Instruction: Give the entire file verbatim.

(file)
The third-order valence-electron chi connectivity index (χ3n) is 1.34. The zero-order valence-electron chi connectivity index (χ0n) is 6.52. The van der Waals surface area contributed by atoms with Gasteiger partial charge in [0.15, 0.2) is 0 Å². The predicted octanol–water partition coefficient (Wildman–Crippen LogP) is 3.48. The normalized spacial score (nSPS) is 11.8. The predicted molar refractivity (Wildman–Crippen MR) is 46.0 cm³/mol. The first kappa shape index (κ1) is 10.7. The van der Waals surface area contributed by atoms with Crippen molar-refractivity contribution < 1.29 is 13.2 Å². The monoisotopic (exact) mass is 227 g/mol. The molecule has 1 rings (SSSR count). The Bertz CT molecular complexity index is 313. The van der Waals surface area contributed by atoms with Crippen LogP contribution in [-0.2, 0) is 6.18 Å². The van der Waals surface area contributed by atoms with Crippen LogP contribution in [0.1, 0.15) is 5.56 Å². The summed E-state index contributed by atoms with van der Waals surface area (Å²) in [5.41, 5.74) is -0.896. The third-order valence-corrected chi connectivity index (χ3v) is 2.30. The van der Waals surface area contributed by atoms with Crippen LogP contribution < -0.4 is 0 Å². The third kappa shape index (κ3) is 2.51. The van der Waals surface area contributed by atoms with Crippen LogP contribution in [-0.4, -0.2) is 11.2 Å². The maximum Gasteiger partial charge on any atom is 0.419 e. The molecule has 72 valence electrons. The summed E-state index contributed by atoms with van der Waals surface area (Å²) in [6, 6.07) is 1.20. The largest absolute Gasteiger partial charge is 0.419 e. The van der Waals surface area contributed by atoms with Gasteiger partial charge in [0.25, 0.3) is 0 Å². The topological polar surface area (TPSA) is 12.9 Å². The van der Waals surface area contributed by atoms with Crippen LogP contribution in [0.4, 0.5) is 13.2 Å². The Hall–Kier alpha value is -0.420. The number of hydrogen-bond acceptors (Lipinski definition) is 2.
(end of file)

The third-order valence-electron chi connectivity index (χ3n) is 1.34. The zero-order valence-electron chi connectivity index (χ0n) is 6.52. The van der Waals surface area contributed by atoms with Gasteiger partial charge in [0.15, 0.2) is 0 Å². The predicted octanol–water partition coefficient (Wildman–Crippen LogP) is 3.48. The normalized spacial score (nSPS) is 11.8. The predicted molar refractivity (Wildman–Crippen MR) is 46.0 cm³/mol. The first kappa shape index (κ1) is 10.7. The van der Waals surface area contributed by atoms with Crippen molar-refractivity contribution < 1.29 is 13.2 Å². The monoisotopic (exact) mass is 227 g/mol. The molecule has 1 rings (SSSR count). The Bertz CT molecular complexity index is 313. The van der Waals surface area contributed by atoms with Crippen LogP contribution in [-0.2, 0) is 6.18 Å². The van der Waals surface area contributed by atoms with Crippen LogP contribution in [0.1, 0.15) is 5.56 Å². The summed E-state index contributed by atoms with van der Waals surface area (Å²) in [5.41, 5.74) is -0.896. The third-order valence-corrected chi connectivity index (χ3v) is 2.30. The van der Waals surface area contributed by atoms with Crippen LogP contribution < -0.4 is 0 Å². The third kappa shape index (κ3) is 2.51. The van der Waals surface area contributed by atoms with Crippen LogP contribution in [-0.4, -0.2) is 11.2 Å². The maximum Gasteiger partial charge on any atom is 0.419 e. The molecule has 72 valence electrons. The summed E-state index contributed by atoms with van der Waals surface area (Å²) in [6, 6.07) is 1.20. The largest absolute Gasteiger partial charge is 0.419 e. The van der Waals surface area contributed by atoms with Gasteiger partial charge in [0.25, 0.3) is 0 Å². The topological polar surface area (TPSA) is 12.9 Å². The van der Waals surface area contributed by atoms with Crippen LogP contribution in [0.4, 0.5) is 13.2 Å². The Hall–Kier alpha value is -0.420. The number of hydrogen-bond acceptors (Lipinski definition) is 2.